Yes, that's a bromide.  Reason's Sheldon Richman recommends the latest corollary proposition, Foreign Intervention as Experimentation in State Control.  Sample:
Foreign interventions serve as a testing ground for domestically constrained governments to experiment with new forms of state-produced social control over distant populations. Intervening abroad allows governments to circumvent many of the domestic constraints that end at the nation’s geographic borders. The relative weakness or altogether absence of international constraints allows members of the intervening government to develop and hone new methods of control over citizens. Under certain conditions, these innovations in social control are then imported back to the intervening country through several channels that change the costs and benefits associated with expanding the scope of domestic government activities. The result is that the intervening government becomes more effective at controlling not only foreign populations but the domestic population as well.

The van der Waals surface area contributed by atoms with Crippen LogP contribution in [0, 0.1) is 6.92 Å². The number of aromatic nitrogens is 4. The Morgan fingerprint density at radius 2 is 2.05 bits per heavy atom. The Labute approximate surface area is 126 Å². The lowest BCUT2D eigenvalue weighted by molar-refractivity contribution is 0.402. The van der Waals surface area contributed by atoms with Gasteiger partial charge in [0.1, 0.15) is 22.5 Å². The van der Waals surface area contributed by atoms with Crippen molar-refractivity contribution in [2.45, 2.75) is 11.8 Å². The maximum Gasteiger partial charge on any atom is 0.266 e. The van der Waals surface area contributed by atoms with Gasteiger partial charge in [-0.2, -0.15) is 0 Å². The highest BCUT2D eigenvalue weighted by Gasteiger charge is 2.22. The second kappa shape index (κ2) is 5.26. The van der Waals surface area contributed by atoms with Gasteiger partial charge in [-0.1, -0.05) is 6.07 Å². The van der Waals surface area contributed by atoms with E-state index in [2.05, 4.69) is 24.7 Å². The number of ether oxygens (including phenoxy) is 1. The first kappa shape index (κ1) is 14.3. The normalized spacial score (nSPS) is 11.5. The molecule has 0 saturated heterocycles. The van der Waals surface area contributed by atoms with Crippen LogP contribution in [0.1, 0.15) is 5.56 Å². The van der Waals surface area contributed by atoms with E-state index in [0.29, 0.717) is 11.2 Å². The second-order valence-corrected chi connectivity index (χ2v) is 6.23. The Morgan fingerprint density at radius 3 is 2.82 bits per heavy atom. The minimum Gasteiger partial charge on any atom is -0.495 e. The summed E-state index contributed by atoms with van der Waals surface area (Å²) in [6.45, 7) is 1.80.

Thus, there's more than "moral equivalent of war" or "we had the will to win a war in Europe, why not a war on drugs?" in the upward ratcheting of government activity.

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